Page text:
As others have said, it''s much harder to knock down a 34 foot keel boat than a 16 foot centerboard dinghy. And, even if you do manage to get knocked down, it''ll probably pop back upright as soon as the wind pressure is off the sails. There is, as Jeff points out, the possibility of water entering through the companionway or cockpit locker while the boat is on its side, but that is not supposed to happen in a properly designed boat in non freak conditions.
But my main advice to you, worth every nickel you''re paying me for it, is to keep sailing a lot in that 16 foot boat you mention. It''ll teach you more about sailing and boathandling, and teach you much faster, than the 34 foot boat. Practice in heavier and heavier air and bigger and bigger waves, but pick times and circumstances in which you will be safe (such as, larger boats nearby who are aware of what you are doing and who can rescue you if you get in trouble). Bring along a physically strong friend, ideally one who is a good sailor. Get to the point when you can maneuver that boat through tacks and gybes, in gusts and in lulls, on top of waves or in troughs, and keep it flat the whole time.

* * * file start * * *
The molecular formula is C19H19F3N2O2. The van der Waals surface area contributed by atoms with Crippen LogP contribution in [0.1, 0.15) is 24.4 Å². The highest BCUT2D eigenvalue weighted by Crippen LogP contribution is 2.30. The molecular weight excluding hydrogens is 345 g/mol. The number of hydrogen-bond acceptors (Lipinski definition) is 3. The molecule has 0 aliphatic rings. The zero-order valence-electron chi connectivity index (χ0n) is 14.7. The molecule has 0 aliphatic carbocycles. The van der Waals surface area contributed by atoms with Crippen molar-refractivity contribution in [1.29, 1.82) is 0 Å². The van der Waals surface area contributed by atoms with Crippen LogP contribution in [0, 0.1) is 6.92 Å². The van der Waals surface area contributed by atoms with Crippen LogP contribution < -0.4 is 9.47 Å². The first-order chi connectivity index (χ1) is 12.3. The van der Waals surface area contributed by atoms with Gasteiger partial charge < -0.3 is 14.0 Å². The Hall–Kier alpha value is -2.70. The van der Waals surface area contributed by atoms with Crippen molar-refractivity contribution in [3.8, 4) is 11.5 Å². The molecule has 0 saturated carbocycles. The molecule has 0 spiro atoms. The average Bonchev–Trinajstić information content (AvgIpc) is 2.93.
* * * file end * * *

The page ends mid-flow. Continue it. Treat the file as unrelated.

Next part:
That''ll give you some satisfaction and confidence in your skills, which, at the end of the day, will make more difference in your safety and comfort than will the boat design.